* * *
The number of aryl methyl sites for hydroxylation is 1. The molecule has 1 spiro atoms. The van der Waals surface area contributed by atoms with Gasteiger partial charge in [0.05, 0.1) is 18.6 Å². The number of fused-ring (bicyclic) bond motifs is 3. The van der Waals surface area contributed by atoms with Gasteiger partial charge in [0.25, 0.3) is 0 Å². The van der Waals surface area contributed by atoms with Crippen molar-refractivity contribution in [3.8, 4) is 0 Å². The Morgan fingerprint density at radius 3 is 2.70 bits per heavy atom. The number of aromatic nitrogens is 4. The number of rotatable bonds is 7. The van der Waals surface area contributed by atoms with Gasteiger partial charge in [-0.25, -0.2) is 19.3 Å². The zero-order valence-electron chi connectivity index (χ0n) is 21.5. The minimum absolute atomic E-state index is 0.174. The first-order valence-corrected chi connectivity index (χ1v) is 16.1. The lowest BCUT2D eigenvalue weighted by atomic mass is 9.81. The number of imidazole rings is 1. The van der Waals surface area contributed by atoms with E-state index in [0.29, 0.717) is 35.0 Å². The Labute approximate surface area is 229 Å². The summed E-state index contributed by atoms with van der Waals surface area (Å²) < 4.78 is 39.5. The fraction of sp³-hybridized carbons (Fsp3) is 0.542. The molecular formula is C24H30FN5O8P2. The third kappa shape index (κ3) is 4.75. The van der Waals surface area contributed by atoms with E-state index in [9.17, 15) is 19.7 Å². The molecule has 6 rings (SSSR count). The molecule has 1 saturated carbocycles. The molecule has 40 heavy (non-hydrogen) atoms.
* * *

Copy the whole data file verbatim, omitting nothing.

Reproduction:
The number of aryl methyl sites for hydroxylation is 1. The molecule has 1 spiro atoms. The van der Waals surface area contributed by atoms with Gasteiger partial charge in [0.05, 0.1) is 18.6 Å². The number of fused-ring (bicyclic) bond motifs is 3. The van der Waals surface area contributed by atoms with Gasteiger partial charge in [0.25, 0.3) is 0 Å². The van der Waals surface area contributed by atoms with Crippen molar-refractivity contribution in [3.8, 4) is 0 Å². The Morgan fingerprint density at radius 3 is 2.70 bits per heavy atom. The number of aromatic nitrogens is 4. The number of rotatable bonds is 7. The van der Waals surface area contributed by atoms with Gasteiger partial charge in [-0.25, -0.2) is 19.3 Å². The zero-order valence-electron chi connectivity index (χ0n) is 21.5. The minimum absolute atomic E-state index is 0.174. The first-order valence-corrected chi connectivity index (χ1v) is 16.1. The lowest BCUT2D eigenvalue weighted by atomic mass is 9.81. The number of imidazole rings is 1. The van der Waals surface area contributed by atoms with E-state index in [0.29, 0.717) is 35.0 Å². The Labute approximate surface area is 229 Å². The summed E-state index contributed by atoms with van der Waals surface area (Å²) < 4.78 is 39.5. The fraction of sp³-hybridized carbons (Fsp3) is 0.542. The molecular formula is C24H30FN5O8P2. The third kappa shape index (κ3) is 4.75. The van der Waals surface area contributed by atoms with E-state index in [9.17, 15) is 19.7 Å². The molecule has 6 rings (SSSR count). The molecule has 1 saturated carbocycles. The molecule has 40 heavy (non-hydrogen) atoms.